An analogous question is: “What is literature?” In purely formal terms, the one question is hard to distinguish from the other. But are we seriously to believe that the second question is guided by so immodest a goal as that of grasping the nature of literature by naming it, as with the lion—of chasing it into a cage and sending it to a zoo? Nobody, not even the most idiotic of college professors, would be so presumptuous. That the task of defining literature is always subject to certain limitations, that fundamentally literature is a monster never to be defined once and for all—this awareness should be only natural. The question “What is literature?” is impossible to answer, and for that very reason—like the definition of mankind, or being, or the world—it is able to be an eternal question.

We need the same degree of modesty when it comes to science fiction. It is high time that people stopped throwing tantrums like so many spoiled children the moment anyone portrays the genre in a way different from their own conceptions of it.

What use is it inoculating readers against sf or putting it on a leash? But turning sf into a performing lion means just that. By the same token, it is no wonder that sf, as the number one monster-hunter among the genres of literature, is a bigger monster than its quarry. And that is why I am among those who value it as the very literature among literatures. When I look at the state of Japanese literature, a dressed-up herbivore fawning on weak-kneed pseudo-lion tamers called critics, my hopes rest all the more fervently on the monstrousness of science fiction.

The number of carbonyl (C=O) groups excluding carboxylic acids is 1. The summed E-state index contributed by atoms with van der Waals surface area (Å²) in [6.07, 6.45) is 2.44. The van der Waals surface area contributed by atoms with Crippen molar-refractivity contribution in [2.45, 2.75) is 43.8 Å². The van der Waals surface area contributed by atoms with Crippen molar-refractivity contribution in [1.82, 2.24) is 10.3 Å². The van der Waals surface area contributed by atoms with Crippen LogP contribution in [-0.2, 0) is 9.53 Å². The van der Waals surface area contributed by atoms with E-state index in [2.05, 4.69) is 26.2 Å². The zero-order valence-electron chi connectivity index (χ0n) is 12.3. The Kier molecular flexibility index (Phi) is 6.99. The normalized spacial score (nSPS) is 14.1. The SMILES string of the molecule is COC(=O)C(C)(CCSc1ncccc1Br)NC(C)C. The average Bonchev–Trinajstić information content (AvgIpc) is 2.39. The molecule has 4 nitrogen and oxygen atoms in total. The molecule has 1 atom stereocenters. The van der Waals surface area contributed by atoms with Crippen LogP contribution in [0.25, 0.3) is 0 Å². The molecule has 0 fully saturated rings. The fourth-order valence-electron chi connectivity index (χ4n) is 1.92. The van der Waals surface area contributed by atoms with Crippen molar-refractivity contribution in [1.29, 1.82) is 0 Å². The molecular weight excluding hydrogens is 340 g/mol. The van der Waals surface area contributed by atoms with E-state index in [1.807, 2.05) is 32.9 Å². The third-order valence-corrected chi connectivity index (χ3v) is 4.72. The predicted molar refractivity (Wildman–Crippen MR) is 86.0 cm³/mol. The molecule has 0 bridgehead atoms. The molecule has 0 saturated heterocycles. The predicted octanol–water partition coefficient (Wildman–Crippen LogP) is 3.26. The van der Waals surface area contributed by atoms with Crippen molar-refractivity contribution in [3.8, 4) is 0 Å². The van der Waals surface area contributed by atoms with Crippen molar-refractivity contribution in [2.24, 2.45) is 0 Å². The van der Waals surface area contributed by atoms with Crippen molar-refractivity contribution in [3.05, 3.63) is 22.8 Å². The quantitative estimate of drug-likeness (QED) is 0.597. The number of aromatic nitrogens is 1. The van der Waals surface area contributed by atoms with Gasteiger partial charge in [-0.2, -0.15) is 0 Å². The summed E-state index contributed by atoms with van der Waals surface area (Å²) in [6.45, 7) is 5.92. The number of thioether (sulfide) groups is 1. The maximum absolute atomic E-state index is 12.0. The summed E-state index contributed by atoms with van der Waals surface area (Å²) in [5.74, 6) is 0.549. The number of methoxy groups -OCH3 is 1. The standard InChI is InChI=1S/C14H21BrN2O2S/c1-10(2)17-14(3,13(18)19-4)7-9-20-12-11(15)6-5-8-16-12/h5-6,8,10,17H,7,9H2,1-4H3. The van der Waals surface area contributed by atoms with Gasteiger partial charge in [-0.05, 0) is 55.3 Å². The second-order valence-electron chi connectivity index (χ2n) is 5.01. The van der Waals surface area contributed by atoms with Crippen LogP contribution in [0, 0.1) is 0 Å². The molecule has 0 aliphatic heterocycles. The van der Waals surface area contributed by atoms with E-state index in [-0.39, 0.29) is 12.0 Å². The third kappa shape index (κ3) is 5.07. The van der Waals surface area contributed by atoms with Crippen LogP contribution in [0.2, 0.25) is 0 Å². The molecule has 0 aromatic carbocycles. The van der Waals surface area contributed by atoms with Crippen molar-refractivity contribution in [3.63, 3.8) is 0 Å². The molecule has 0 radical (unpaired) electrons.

This is why I am skeptical about its popularity [ryûkô]. Keeping sf in a fannish enclosure of its own and fattening it like a pig is nothing to be proud of. What I dream of is the rehabilitation of the spirit of science fiction within literature at large, the restoration of the territory of hypothetical literature, which has been under occupation by naturalism. True, this sf camp of ours is still inferior in numbers, and we are in open combat against the regular forces of the literary institutions—the triple army of authors, critics, and journalists. The odds are against us. Should we adopt Viet Cong-type guerilla warfare? No, the Japanese publishing world is already too modern to permit guerilla tactics. Besides, violence generally is no longer an option in these times. But let me confidentially make this proposal. Seeing that our sf faction, through regular contact with aliens, has accumulated a wealth of experience with patterns of invasion, I suggest that we use our expertise to infiltrate. Since my strategy is secret, I am unable to disclose any operational details, but I am sure that simply writing this will inspire all the readers on our side to plenty of merry tactics: seeking out new dimensions, shape-shifting, time travel, and operations involving metamorphosis, uncertainty, parody, etc.

Indeed, we may have gone into action already. The monster sf is not to be gauged by common sense, and it may already have taken up the fight without our knowing it. Surely, then, it is all part of a plan that the science fiction boom never actually progressed beyond fandom, or that SF Magazine has still not achieved the biggest circulation in Japan. Yes, as long as science fiction continues to be unnameable, we need not give up hope.

1. For an English translation of this document, see Russian Science in the 21st Century, ed. and trans. S. Gouschev and M. Vassiliev (New York: McGraw Hill, 1960) 10. I have altered Gouschev and Vassiliev’s translation slightly to account for some minor discrepancies between it and the Japanese translation Abe has here.
2. Edgar Allan Poe. “The Unparalleled Adventure of One Hans Pfall.” The Complete Works of Edgar Allan Poe, vol. 1 (New York: AMS, 1965) 73-74.
3. From chapter 16. Mary Shelley, Frankenstein; or, the Modern Prometheus (London: Colburn and Bentley, 1831) 120, 122.